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Asthma Health Center

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2-Drug Strategy May Improve Asthma

New Approach Targets Production of Mucus
WebMD Health News

Feb. 2, 2006 -- A treatment that targets mucus production may one day help asthma sufferers and people with other respiratory diseases breathe much easier.

Researchers from the Washington University School of Medicine in St. Louis are reporting that a combination of two novel therapies could hold the key to controlling the potentially dangerous buildup of mucus in people with asthma, chronic bronchitis, and even cystic fibrosis.

Current asthma treatments target inflammation and airway constriction. The two-drug treatment strategy would be the first to target the cellular transformation within the lungs that causes the overproduction of mucus. Mucus plugs block airways, making it difficult for air to go in and out of the lung.

The findings were reported Wednesday in The Journal of Clinical Investigation.

"We haven't had good drugs to treat the problem of mucus that are selective, safe, and effective," researcher Michael J. Holtzman, MD, tells WebMD. "In large part, people with asthma and many other respiratory diseases get in trouble because of these secretions."

Holtzman and Washington University colleagues developed the treatment based on studies in mice and human cell lines. The two-drug combination has not been tested in humans with asthma, but Holtzman says such trials could begin within a year or two.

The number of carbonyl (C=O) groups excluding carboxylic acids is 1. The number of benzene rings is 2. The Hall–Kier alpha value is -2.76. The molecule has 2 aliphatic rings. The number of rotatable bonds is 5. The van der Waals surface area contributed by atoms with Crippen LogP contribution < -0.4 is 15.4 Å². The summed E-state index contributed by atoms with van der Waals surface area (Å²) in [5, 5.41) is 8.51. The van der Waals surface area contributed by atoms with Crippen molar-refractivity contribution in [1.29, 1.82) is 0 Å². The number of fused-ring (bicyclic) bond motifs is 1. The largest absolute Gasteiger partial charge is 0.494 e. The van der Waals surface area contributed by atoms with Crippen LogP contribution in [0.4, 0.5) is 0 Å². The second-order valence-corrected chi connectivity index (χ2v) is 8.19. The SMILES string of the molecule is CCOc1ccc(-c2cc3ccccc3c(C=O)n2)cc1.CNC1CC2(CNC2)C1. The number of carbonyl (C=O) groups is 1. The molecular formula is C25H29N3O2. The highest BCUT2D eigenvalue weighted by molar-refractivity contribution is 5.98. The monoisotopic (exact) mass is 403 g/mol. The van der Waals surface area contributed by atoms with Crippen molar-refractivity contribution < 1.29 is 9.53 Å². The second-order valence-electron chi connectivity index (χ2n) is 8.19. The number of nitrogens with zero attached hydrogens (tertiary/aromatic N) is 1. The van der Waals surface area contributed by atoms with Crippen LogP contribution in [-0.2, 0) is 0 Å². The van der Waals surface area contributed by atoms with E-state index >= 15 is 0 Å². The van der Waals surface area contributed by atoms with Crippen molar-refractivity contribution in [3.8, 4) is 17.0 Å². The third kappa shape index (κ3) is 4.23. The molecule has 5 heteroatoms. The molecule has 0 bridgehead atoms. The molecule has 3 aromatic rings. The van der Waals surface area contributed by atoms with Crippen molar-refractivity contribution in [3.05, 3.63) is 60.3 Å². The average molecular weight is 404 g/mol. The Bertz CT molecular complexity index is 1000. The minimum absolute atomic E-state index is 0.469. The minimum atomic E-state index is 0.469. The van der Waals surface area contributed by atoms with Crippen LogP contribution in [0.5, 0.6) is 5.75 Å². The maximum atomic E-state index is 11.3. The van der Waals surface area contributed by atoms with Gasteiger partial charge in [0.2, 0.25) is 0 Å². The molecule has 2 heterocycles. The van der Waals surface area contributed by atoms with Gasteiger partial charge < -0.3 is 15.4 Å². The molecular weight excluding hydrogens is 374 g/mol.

"Our research should help in the design of these trials," he says.

Combining Therapies

The strategy involves the combination of a new therapy being used to treat late-stage cancers and an experimental therapy being studied for respiratory disease.

Epidermal growth factor receptor (EGFR) is involved in cell growth. An inhibitor of EGFR has been developed to stop cells from growing and spreading elsewhere in the body. This EGFR inhibitor has been used to treat cancer in humans and has been shown to be relatively safe in clinical trials.

In this study, mice with a chronic lung condition were exposed to a virus. An inhibitor of EGFR was able to prevent the buildup of mucus-producing lung cells.

A second inhibitor that targets the interleukin-13 (IL-13) protein is being studied but has not been approved for clinical use. IL-13 is involved in the immune system. The IL-13 inhibitor was shown to block the transformation of cells into mucus-producing lung cells.

The thinking is that the drugs that inhibit the EGFR and IL-13 proteins may act together to prevent cellular changes that lead to dangerous mucus production in respiratory disease.

"We have shown that if you combine the EGFR and IL-13 inhibitors in a rational way, you can restore the normal architecture of the airway lining," Holtzman says.

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